The poor no longer need someone else to speak on their behalf, they are tired of emphatic intellectuals preaching equity in comfortable universities (or in nice hotel conference rooms with constellation names); they don’t need their portraits painted, when they hardly ever have the time or the means to visit a museum (in the fortunate case when the picture has ended up in a museum and not in a private collection); even less need they participatory projects in which they are expected to perform some kind of activity in exchange for the feeling they matter. The poor don’t need their shelters and their outfits be imitated as artistic statements of kinship. They don’t need to be represented or organized. They will represent and organize themselves as they please once they have the same economic situation as everyone else.
Art events are increasingly opening up to all burning issues, to all disciplines and to all those who envisage ways to use this chaotic moment of crisis in order to effect some more important change. Besides artists, architects and poets, more and more scientists, politicians and economists are invited in artistic frames or institutions to deliver their version of doom or of salvation. The former mayor of Bogota, Antanas Mockus participated in the Truth is Concrete marathon in Graz, Austria. The former Tirana mayor and current prime-minister of Albania, Edi Rama delivered a presentation at Creative Time Summit in Stockholm and the current president of Afghanistan, Ashraf Ghani had a conversation with his artist-daughter during Creative Time Summit in Venice. Yannis Varoufakis is invited to the next Moscow Biennale. Stars and leaders of every discipline, of every movement of dissent or reorganization, grass-roots or state-protected, long-lasting or short-lived, experimental or mainstream, resilient or just hype, performers or informers, they are all invested with aesthetic aura and brought into the spotlight of the great scene of art. Most often these events are for specialized, spoiled audiences who are fed with ever new theories, concepts, faces and image; inspired by so much knowledge, energy, exoticism and determination, but rarely converting this inspiration into more than small talk for the coffee or Prosecco break. Hardly ever however is anyone invited to such sublime gatherings from among those who clean the floors and the toilets, who arrange the electricity cables or turn on the air-conditioning, or even from the interns who print the programme and make the coffee. Their view on the world is not interesting, they probably don’t know how to put together a powerpoint and include some jokes in-between the slides, they have generic names and probably hate those who keep them overtime with their ‘one more question to address’ or ‘one more glass of wine to finish’. They can provide neither instruction nor entertainment, they cannot sell tickets from another position than at the counter, they don’t know who the curator of the next big biennale is unless they park his car and generally they should stay content to be the statistics; the invisible many.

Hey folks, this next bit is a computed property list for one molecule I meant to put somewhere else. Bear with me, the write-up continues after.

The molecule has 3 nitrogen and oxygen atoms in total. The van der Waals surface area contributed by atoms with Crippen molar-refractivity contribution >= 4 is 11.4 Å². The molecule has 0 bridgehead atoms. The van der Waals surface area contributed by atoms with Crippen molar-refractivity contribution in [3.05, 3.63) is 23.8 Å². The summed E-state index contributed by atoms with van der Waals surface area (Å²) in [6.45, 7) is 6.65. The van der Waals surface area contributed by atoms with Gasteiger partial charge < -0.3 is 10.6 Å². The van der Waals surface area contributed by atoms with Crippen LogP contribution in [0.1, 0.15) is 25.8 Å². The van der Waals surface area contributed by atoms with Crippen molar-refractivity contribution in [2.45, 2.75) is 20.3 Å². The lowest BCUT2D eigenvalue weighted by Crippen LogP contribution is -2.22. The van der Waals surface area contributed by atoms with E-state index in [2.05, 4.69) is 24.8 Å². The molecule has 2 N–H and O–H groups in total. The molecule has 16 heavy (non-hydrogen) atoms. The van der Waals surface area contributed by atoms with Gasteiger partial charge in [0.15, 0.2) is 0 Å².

Therefore, when imagining any sort of alliance, union, party or collective organization, artists and cultural workers (the many who are proud of this name, refusing to be decorators or consultants for the rich or entertainers for the privileged) should ask themselves who’s reading their statements? Who’s benefiting from their resolutions? Who’s using the megaphone? Who’s getting an administrative office? Who’s representing and who is present? But also: who is washing the floor after their meetings? Who will use the organizational models they instate? Are they protecting more than just their profession’s interests? And, not least, whom do they want as their allies?